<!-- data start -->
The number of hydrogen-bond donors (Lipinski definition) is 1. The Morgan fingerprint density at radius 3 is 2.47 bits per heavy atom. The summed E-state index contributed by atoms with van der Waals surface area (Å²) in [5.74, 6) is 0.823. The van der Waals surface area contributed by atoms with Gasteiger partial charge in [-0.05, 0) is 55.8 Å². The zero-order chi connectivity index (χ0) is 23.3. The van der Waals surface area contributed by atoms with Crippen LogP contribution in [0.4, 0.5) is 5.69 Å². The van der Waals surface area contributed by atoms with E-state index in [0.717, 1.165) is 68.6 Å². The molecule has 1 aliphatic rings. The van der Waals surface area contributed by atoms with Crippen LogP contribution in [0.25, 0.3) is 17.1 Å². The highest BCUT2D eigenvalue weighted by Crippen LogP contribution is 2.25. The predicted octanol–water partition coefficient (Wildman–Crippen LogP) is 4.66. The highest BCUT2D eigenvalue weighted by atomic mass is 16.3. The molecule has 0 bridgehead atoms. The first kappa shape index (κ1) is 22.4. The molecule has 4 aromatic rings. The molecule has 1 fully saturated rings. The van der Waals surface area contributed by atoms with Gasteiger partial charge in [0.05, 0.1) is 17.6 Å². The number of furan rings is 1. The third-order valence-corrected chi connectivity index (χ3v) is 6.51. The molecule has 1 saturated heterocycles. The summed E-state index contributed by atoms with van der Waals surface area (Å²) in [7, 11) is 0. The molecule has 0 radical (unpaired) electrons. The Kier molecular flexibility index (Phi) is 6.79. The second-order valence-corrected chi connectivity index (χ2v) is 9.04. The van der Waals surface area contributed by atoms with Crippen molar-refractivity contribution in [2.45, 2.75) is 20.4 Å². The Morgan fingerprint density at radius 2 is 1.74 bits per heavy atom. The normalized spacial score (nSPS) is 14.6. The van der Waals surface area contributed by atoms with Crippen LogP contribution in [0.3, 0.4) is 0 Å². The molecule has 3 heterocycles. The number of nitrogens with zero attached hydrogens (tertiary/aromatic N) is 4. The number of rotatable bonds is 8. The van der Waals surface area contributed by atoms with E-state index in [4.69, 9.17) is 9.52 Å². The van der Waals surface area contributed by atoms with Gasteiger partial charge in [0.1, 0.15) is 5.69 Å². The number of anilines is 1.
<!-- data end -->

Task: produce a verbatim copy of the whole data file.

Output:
The number of hydrogen-bond donors (Lipinski definition) is 1. The Morgan fingerprint density at radius 3 is 2.47 bits per heavy atom. The summed E-state index contributed by atoms with van der Waals surface area (Å²) in [5.74, 6) is 0.823. The van der Waals surface area contributed by atoms with Gasteiger partial charge in [-0.05, 0) is 55.8 Å². The zero-order chi connectivity index (χ0) is 23.3. The van der Waals surface area contributed by atoms with Crippen LogP contribution in [0.4, 0.5) is 5.69 Å². The van der Waals surface area contributed by atoms with E-state index in [0.717, 1.165) is 68.6 Å². The molecule has 1 aliphatic rings. The van der Waals surface area contributed by atoms with Crippen LogP contribution in [0.25, 0.3) is 17.1 Å². The highest BCUT2D eigenvalue weighted by Crippen LogP contribution is 2.25. The predicted octanol–water partition coefficient (Wildman–Crippen LogP) is 4.66. The highest BCUT2D eigenvalue weighted by atomic mass is 16.3. The molecule has 0 bridgehead atoms. The first kappa shape index (κ1) is 22.4. The molecule has 4 aromatic rings. The molecule has 1 fully saturated rings. The van der Waals surface area contributed by atoms with Gasteiger partial charge in [0.05, 0.1) is 17.6 Å². The number of furan rings is 1. The third-order valence-corrected chi connectivity index (χ3v) is 6.51. The molecule has 1 saturated heterocycles. The summed E-state index contributed by atoms with van der Waals surface area (Å²) in [7, 11) is 0. The molecule has 0 radical (unpaired) electrons. The Kier molecular flexibility index (Phi) is 6.79. The second-order valence-corrected chi connectivity index (χ2v) is 9.04. The van der Waals surface area contributed by atoms with Crippen molar-refractivity contribution in [2.45, 2.75) is 20.4 Å². The Morgan fingerprint density at radius 2 is 1.74 bits per heavy atom. The normalized spacial score (nSPS) is 14.6. The van der Waals surface area contributed by atoms with Crippen LogP contribution in [0.3, 0.4) is 0 Å². The molecule has 3 heterocycles. The number of nitrogens with zero attached hydrogens (tertiary/aromatic N) is 4. The number of rotatable bonds is 8. The van der Waals surface area contributed by atoms with E-state index in [4.69, 9.17) is 9.52 Å². The van der Waals surface area contributed by atoms with Gasteiger partial charge in [0.1, 0.15) is 5.69 Å². The number of anilines is 1.